The second layer of the cuticle is a thin layer mainly to prevent the dehydration of the insect.

Without all these components, insects could not exist because of a lack of protection or support of the body.

But the exoskeleton does create one problem. Because it's on the outside, there is no way an insect can grow. Well, insects get around this by shedding their cuticle. I can just imagine the first insect in the evolutionary process to decide to break out of his skin (he probably overate). After finally shedding the restriction, he would have realized, "Rats! now I have no skeletal system or protection." Needless to say, that bug-a-roo wouldn't have survived.

Well, fortunately for the insect, evolution doesn't exist, because God made it in its original state to be able to shed its old skin and grow a new one. That first layer of cells begins to secrete the new cuticle even before the insect begins to molt.

God's design just gets more wonderful the closer you look. It's amazing how different an insect's circulatory system is from ours. We have arteries and veins in which blood is pumped throughout our body. Insects don't have them. Instead, they have what is called an open circulatory system. This is where hemolymph, an insect's equivalent of blood, circulates freely around the internal organs.

The main organ of the circulatory system is the dorsal vessel, which is a long tube located at the top of the body. The hemolymph is drawn from the back end of the dorsal vessel and pumped forward toward the head where it is released and flows down and back through compartments separated by membranes, helped by other muscular pumps. Eventually it is pumped back into the dorsal vessel and starts its journey again.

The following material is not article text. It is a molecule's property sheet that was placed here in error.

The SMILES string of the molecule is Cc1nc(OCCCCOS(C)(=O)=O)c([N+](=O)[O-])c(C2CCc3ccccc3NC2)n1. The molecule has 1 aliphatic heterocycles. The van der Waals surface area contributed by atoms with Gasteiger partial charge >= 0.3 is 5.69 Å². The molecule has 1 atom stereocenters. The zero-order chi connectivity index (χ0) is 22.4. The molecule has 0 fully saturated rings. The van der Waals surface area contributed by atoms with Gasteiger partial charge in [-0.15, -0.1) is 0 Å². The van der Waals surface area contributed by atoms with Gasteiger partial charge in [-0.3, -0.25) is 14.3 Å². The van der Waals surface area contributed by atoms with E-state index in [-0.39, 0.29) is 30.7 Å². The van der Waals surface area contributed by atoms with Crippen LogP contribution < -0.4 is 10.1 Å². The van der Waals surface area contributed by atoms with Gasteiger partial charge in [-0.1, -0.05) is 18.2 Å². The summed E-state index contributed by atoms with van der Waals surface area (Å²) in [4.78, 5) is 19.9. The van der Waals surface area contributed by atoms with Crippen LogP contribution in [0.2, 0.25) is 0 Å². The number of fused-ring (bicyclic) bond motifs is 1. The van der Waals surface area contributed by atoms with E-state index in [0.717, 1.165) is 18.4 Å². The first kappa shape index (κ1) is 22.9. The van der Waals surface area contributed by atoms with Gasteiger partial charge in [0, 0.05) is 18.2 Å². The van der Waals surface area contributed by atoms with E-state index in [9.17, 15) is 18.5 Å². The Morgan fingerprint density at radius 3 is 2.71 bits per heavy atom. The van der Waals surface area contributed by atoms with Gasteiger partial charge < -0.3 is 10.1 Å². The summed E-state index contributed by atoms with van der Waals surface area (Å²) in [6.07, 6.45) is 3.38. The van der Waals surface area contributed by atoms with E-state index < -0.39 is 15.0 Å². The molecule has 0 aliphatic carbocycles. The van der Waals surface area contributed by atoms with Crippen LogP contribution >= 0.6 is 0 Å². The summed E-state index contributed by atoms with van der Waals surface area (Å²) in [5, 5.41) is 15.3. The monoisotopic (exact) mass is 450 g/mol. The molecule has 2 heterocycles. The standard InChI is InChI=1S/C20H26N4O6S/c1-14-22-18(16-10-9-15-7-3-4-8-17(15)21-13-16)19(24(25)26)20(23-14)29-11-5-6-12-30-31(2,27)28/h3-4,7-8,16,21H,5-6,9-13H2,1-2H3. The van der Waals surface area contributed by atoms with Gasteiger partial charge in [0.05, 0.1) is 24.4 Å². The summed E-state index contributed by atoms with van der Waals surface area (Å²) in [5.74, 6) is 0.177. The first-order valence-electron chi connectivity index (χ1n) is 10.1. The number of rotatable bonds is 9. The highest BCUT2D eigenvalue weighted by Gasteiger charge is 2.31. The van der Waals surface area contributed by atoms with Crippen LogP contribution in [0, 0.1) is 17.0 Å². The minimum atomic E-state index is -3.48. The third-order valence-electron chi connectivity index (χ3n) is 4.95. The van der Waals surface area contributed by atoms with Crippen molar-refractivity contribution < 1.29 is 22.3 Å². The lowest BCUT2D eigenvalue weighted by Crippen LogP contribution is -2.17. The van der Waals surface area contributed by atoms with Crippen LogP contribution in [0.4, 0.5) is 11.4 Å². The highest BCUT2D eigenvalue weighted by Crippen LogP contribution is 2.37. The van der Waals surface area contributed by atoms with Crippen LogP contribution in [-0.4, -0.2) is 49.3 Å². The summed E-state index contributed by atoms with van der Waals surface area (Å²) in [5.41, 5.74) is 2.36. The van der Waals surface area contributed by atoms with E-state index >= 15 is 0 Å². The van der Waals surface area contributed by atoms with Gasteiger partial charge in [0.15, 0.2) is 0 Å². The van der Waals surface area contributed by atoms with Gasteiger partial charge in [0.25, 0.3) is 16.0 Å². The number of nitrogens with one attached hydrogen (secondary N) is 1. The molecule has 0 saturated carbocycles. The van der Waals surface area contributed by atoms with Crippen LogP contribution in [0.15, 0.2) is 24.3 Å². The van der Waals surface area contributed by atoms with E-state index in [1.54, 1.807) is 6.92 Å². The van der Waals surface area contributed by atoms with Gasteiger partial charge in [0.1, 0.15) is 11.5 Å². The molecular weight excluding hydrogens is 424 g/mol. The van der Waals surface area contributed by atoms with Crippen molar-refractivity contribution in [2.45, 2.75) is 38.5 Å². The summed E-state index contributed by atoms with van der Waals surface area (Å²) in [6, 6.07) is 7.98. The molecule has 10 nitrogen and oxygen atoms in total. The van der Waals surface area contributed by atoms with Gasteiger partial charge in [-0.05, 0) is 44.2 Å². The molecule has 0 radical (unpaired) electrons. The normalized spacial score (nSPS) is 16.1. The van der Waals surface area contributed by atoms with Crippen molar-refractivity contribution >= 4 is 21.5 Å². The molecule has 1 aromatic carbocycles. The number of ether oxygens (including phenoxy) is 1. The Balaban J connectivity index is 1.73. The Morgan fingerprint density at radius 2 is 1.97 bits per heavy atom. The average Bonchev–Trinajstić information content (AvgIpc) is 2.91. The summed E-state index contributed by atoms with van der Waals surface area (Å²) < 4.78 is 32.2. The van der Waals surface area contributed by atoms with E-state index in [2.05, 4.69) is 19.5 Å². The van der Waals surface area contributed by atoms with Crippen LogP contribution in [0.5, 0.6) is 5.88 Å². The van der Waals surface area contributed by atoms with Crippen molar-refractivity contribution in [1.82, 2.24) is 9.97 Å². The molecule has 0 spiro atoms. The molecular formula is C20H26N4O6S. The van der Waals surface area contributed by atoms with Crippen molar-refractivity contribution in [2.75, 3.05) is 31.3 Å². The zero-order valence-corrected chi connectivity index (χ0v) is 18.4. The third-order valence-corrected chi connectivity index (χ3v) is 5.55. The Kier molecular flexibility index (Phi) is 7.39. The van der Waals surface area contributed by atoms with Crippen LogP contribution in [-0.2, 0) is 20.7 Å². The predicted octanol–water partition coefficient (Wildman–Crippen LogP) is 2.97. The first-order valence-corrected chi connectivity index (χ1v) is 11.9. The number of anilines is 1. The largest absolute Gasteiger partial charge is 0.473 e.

The circulatory system displays a precise synchronization of the muscular pumps and the dorsal vessel. This complex masterpiece could in no way come about through random chance, because, even ignoring the impossibility of genetic change, the insect would need every muscle in the circulatory system to be working and pumping the hemolymph where it needs to go, the right direction, back to the dorsal vessel, and all synchronized together with precision. One small problem would cause an uneven flow and would ultimately result in the death of the insect.

One interesting fact about the circulatory system is that it does not circulate oxygen. How then does the insect get oxygen throughout its body? How does an insect's gas exchange work? The answer to these question is found in the tracheal system.